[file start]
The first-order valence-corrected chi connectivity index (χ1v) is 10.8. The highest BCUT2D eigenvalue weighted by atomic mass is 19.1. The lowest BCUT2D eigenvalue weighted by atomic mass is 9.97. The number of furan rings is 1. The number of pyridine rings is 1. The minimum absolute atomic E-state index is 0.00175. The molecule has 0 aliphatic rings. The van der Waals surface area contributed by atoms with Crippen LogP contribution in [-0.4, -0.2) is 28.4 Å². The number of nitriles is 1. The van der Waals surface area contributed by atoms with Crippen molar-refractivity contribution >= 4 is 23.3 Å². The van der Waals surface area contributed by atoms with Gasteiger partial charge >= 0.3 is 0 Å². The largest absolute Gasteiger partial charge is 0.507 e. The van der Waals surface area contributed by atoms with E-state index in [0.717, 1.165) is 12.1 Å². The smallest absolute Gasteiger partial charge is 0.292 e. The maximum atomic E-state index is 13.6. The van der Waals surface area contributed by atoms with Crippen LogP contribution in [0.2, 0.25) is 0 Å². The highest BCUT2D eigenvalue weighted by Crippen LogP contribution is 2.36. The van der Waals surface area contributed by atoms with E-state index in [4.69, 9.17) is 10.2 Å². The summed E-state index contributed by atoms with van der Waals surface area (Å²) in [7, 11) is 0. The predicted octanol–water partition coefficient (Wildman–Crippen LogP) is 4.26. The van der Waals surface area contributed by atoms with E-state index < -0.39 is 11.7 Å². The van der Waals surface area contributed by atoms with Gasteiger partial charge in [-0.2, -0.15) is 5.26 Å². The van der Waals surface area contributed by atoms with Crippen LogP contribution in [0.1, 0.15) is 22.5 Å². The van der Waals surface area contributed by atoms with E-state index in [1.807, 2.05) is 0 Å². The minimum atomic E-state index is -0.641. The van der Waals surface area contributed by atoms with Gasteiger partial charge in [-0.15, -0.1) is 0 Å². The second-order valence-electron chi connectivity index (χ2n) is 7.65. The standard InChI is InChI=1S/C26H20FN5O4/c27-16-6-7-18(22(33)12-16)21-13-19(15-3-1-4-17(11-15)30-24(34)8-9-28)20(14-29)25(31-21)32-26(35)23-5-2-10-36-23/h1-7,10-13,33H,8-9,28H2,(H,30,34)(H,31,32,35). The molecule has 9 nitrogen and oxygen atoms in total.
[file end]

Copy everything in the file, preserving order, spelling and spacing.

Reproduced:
The first-order valence-corrected chi connectivity index (χ1v) is 10.8. The highest BCUT2D eigenvalue weighted by atomic mass is 19.1. The lowest BCUT2D eigenvalue weighted by atomic mass is 9.97. The number of furan rings is 1. The number of pyridine rings is 1. The minimum absolute atomic E-state index is 0.00175. The molecule has 0 aliphatic rings. The van der Waals surface area contributed by atoms with Crippen LogP contribution in [-0.4, -0.2) is 28.4 Å². The number of nitriles is 1. The van der Waals surface area contributed by atoms with Crippen molar-refractivity contribution >= 4 is 23.3 Å². The van der Waals surface area contributed by atoms with Gasteiger partial charge >= 0.3 is 0 Å². The largest absolute Gasteiger partial charge is 0.507 e. The van der Waals surface area contributed by atoms with E-state index in [0.717, 1.165) is 12.1 Å². The smallest absolute Gasteiger partial charge is 0.292 e. The maximum atomic E-state index is 13.6. The van der Waals surface area contributed by atoms with Crippen LogP contribution in [0.2, 0.25) is 0 Å². The highest BCUT2D eigenvalue weighted by Crippen LogP contribution is 2.36. The van der Waals surface area contributed by atoms with E-state index in [4.69, 9.17) is 10.2 Å². The summed E-state index contributed by atoms with van der Waals surface area (Å²) in [7, 11) is 0. The predicted octanol–water partition coefficient (Wildman–Crippen LogP) is 4.26. The van der Waals surface area contributed by atoms with E-state index < -0.39 is 11.7 Å². The van der Waals surface area contributed by atoms with Gasteiger partial charge in [-0.2, -0.15) is 5.26 Å². The van der Waals surface area contributed by atoms with Crippen LogP contribution in [0.1, 0.15) is 22.5 Å². The van der Waals surface area contributed by atoms with E-state index in [1.807, 2.05) is 0 Å². The minimum atomic E-state index is -0.641. The van der Waals surface area contributed by atoms with Gasteiger partial charge in [-0.15, -0.1) is 0 Å². The second-order valence-electron chi connectivity index (χ2n) is 7.65. The standard InChI is InChI=1S/C26H20FN5O4/c27-16-6-7-18(22(33)12-16)21-13-19(15-3-1-4-17(11-15)30-24(34)8-9-28)20(14-29)25(31-21)32-26(35)23-5-2-10-36-23/h1-7,10-13,33H,8-9,28H2,(H,30,34)(H,31,32,35). The molecule has 9 nitrogen and oxygen atoms in total.